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“No darling you don’t have time to have another bowl of cereal. We need to leave now if we’re to make it in time to Hyannis and catch the 8:30 am ferry to Nantucket.“
My 7-year-old doesn’t need to know that the journey to Hyannis is only 25 minutes from our campsite near Nickerson State Park on Cape Cod.
I have allowed 45 minutes, fully anticipating, like so many parents do, that getting a child out of the door can be delayed by a myriad of reasons.
Our rented RV from Cruise America is a big reason to delay. There are just too many interesting compartments for a curious child to investigate.
Normally, he’d be allowed to press the various buttons, sit up front and pretend to drive. But on this morning I am allowing nothing to give us any reason to miss the ferry to Nantucket.
How to Visit Nantucket
Nantucket is an island that has beckoned me since I first read about it in a novel during my teens. The title of the book is long forgotten but the images the author conjured in her writing stayed with me. It has remained firmly on my bucket list ever since.
It took several attempts to get the USA to take the trip. The pandemic forced us to cancel multiple times which had my husband questioning whether visiting Nantucket was worth the trip over from London.
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The Hy-Line cruise terminal is well-signposted from the highway and easy to find, and the local staff is friendly and organised. As we are in an RV we park in one of the larger parking lots.
But the lot is only a 5-min walk away from the ferry terminal and the whole process couldn’t be easier. The denial of the second bowl of cereal back at the campsite is mitigated by a croissant and a ‘babychino’ from a lovely little café adjacent to the terminal.
At only an hour long, it’s a short and pleasant boat crossing from Hyannis. The soft grey shingle style houses which line that stretch of the Nantucket coast come into view far quicker than we expected.
We get talking to a friendly Cape Cod-based father and his children who tell us they do this journey a lot, especially during the summer. Their sun-kissed skin tells of beach picnics, games on sunny verandas and an outdoor lifestyle that is hard to beat.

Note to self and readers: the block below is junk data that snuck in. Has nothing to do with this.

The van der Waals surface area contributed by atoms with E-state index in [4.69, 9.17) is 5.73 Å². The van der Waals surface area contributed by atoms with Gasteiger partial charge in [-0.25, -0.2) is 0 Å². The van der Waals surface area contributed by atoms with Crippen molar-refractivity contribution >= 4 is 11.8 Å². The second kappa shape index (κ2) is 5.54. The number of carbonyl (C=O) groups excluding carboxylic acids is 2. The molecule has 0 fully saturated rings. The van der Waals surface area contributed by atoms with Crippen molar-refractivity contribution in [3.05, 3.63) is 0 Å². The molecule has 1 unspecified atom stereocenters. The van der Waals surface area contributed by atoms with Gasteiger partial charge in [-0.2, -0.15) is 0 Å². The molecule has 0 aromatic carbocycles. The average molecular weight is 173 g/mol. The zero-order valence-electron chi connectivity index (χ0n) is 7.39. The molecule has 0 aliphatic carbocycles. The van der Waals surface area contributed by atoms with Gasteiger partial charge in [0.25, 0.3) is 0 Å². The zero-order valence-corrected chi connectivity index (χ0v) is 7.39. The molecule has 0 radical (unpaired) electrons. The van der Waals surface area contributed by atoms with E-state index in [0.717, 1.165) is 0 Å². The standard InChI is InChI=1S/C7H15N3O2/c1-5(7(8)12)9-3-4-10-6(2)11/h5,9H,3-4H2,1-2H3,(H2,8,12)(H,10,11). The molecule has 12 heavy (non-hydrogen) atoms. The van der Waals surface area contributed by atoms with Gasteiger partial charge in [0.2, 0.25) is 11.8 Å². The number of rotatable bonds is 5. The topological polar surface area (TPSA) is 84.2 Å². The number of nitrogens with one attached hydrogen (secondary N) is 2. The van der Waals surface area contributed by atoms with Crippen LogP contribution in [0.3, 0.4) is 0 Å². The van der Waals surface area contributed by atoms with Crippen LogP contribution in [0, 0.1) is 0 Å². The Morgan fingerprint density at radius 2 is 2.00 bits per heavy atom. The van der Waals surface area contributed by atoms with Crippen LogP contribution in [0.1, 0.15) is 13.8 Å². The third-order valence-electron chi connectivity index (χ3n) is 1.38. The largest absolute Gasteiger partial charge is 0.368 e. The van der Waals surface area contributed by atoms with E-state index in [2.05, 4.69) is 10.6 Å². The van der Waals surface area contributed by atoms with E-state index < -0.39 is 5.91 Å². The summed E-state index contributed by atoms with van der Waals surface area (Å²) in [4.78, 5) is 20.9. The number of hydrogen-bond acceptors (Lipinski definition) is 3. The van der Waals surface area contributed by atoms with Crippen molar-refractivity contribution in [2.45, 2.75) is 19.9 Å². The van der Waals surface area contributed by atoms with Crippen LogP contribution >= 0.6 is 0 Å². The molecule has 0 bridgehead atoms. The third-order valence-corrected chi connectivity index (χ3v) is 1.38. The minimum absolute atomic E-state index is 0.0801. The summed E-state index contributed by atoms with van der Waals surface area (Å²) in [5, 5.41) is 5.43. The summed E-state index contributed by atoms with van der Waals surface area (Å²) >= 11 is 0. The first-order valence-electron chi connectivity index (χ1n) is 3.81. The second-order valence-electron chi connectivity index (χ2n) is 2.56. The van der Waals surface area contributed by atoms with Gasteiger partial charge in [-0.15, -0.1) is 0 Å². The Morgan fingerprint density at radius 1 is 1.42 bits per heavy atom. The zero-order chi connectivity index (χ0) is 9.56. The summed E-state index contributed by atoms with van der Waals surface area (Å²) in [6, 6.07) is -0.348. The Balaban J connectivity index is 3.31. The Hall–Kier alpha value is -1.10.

Sand Dunes and Cobbled Streets
Against the bright blue sky and brilliant sunshine, cobbled Main Street with its various stores, ice cream shops and cafes is exactly as I imagined.
As we disembark the boat, we find the immediate area to be a buzzy, lively area with boats coming and going from the harbour. ’Thump, thump, thump’ fills the air as cars and bikes negotiate the cobbles that form the island’s streets.
Grand Greek revival-style properties line the streets off Main Street, their enormous pillars reminiscent of the Parthenon in Athens.
Smaller but equally attractive Quaker cottages sit beside them. As clumsy as that sounds the incongruous juxtaposition of real estate somehow works, and the different architectural styles offset each other magnificently.
At only 15 miles long and 3–6 miles wide, Nantucket isn’t large. Exploring the island by bike is easy and fun especially as investment has been made into decent bike paths.
Of course, you can’t visit Nantucket without going to the beach. So our first stop with the bikes is Dionis Beach, a straightforward 15 min ride along the Madaket Bike Path. The sand dunes rise up from the parking area and we stumble in our eagerness to get up and over the top, so keen to see what view awaits us on the other side.
It is idyllic. The white sand and clear blue sea are just as described in the novel all those years ago. It’s not quite mid-morning so the beach is quiet, and we have our pick of sunbathing spots, the sand warm between our toes as we walk along looking for the perfect place to base ourselves.
Eating in Nantucket Town